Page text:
With tomatoes practically falling off the vines, this is the perfect time to make this French Onion Tart. When I had the take out shop, this was a huge hit. We also made them in half sheet pans, trimmed the edges, cut them into 1 1/2 squares for appetizers. This tart is an example of savory pastries which are as much a part of baking and pastry as sweet.
The crust is as easy to make as falling off a log. While the recipe gives instructions for the food processor, it is just as easy to make in a mixer putting all the dry ingredients in the bowl and the wet ingredients on top. After making the dough it needs to rise. After it rises you can punch it down and refrigerate it for the next day. When ready to use, just push it out into the pan and up the sides. I definitely suggest refrigerating it while you prepare the filling as you don’t want it to rise at this point. It bakes up beautifully browned and crisp with great flavor.
Fresh basil is essential for this French Onion Tart to come to life. Whenever I use fresh herbs in a baked item, I bury them under other ingredients so they retain maximum flavor. If they are sprinkled on top, they will just dry out, so you might as well use the dried version to start.
If the yeast crust has not been done ahead of time, start it first. I start the onions next since they take a bit of time. The next step is to start prepping the tomatoes, olives and basil. After the onions are finished, cool them to lukewarm. Assemble, bake, wait a few minutes then cut the French Onion Tart for a phenomenal food experience. This is good, hot, warm or room temperature.
French Onion Tart Crust
1/2 teaspoon yeast
2/3 cup water, 100 degrees
1 teaspoon olive oil
1 teaspoon salt
1 1/2 cups all purpose flour (210 grams)
Combine yeast with water. Stir to dissolve yeast. Add oil. Add the flour and salt to a processor bowl. Process briefly to mix. With the machine running pour the yeast water down the feedtube. Process until a ball forms and then for 30 seconds.
Dump dough out on a lightly floured board
Knead into a smooth ball. Place in a sprayed bowl, turn to coat both sides, cover with plastic wrap and let rise until doubled. At this point it may refrigerated overnight if desired.
French Onion Tart Filling
1 pound (454 grams) Spanish Onions
3 tablespoons olive oil
4 teaspoons plain or grainy dijon mustard
4 ounces (114 grams) grated Guyere cheese
1 pound (454 grams) roma or plum tomatoes or any small tomato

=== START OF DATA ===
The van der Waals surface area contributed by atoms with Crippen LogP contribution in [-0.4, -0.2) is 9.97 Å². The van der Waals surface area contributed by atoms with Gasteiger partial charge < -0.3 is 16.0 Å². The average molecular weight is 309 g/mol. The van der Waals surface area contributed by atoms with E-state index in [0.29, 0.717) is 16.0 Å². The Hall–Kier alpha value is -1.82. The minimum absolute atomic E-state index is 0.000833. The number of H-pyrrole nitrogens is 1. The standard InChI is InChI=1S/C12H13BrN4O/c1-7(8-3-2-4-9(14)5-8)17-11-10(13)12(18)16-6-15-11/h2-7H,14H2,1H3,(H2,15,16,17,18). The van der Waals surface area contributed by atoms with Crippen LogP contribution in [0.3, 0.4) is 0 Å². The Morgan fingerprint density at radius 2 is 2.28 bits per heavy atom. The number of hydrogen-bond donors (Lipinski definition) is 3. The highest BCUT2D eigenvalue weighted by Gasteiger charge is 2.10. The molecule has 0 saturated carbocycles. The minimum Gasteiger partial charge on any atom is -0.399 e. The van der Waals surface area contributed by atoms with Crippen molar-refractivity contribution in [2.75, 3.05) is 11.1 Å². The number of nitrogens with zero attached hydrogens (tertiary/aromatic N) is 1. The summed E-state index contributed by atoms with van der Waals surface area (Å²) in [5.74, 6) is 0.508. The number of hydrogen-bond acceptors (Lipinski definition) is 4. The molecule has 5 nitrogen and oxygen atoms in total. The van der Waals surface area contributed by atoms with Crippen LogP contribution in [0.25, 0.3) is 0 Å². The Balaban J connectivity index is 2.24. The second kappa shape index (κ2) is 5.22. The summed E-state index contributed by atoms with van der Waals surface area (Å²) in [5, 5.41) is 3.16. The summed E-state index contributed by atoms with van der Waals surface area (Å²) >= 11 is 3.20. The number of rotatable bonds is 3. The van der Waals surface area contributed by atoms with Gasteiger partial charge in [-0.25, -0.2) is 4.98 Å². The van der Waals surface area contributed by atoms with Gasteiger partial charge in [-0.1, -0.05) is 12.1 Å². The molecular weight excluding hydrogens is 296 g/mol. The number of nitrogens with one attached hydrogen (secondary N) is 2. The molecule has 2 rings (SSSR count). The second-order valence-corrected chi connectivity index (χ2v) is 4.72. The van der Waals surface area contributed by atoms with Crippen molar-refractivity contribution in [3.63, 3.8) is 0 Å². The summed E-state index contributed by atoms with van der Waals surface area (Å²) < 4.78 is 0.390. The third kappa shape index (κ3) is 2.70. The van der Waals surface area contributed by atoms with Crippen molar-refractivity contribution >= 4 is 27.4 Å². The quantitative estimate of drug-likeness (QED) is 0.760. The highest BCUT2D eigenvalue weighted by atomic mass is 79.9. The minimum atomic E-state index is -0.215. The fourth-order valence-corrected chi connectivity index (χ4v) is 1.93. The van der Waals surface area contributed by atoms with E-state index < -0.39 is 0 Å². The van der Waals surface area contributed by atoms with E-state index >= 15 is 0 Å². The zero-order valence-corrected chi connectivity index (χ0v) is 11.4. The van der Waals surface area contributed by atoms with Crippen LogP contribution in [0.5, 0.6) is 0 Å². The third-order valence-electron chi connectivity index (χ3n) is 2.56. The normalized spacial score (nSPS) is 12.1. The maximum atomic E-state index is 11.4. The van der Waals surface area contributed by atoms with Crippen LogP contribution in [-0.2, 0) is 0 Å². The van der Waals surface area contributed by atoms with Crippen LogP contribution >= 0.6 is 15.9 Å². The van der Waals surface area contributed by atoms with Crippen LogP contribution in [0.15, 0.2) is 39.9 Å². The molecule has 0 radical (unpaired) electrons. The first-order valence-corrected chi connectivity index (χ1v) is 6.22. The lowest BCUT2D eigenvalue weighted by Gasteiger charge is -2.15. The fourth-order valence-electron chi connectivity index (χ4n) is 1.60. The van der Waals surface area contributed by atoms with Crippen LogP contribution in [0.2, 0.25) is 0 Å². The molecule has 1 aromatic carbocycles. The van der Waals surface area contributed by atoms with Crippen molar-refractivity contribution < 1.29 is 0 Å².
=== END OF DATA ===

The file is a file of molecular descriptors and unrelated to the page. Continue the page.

7 kalamata olives, seeded/halved
1 tablespoon shredded fresh basil or more to taste
Coarse Black Pepper to taste
Salt as needed
Garlic oil, as needed
2 tablespoons minced parsley
Preheat oven to 375 degrees.
Slice onions thinly into half moons.
Heat oil in pan. Add the onions. Turn in pan to coat onions with oil. Saute over medium heat until deep golden brown.
Lower heat as onions start to color. It takes approximately 45 to 60 minutes for them to cook. If they get too dry before they are done, add a bit more oil. Cool onions.
Punch dough down. Press dough into bottom
and up sides of a sprayed 9” quiche pan with removable bottom.
Place in refrigerator while finishing tart.
and cut in half.
Cut each half into wedges.
Spread the mustard over bottom of the crust. Sprinkle with basil.Top with onions,then cheese. Arrange tomatoes in a flower pattern.
Sprinkle with olives, 1/2 teaspoon salt and 1/4 teaspoon pepper.
Bake for approximately 40 to 45 minutes until the crust is a medium golden brown. Brush with garlic oil.
If the top appears to have lots of juice, blot with a paper towel.
Sprinkle with parsley just before serving.
Release the tart from the pan by placing it on a fat can. The side should drop down. Transfer to a serving dish with two wide spatulas or pancake turners. Our name for these were “lifter-uppers.”
This can be made the day ahead, cooled and refrigerated.
This should be served warm or at room temperature. To reheat: microwave for 20 to 30 seconds per piece. To reheat whole, place in a 375 degree oven for about 20 minutes. Brush with garlic oil and sprinkle with parsley before cutting and serving.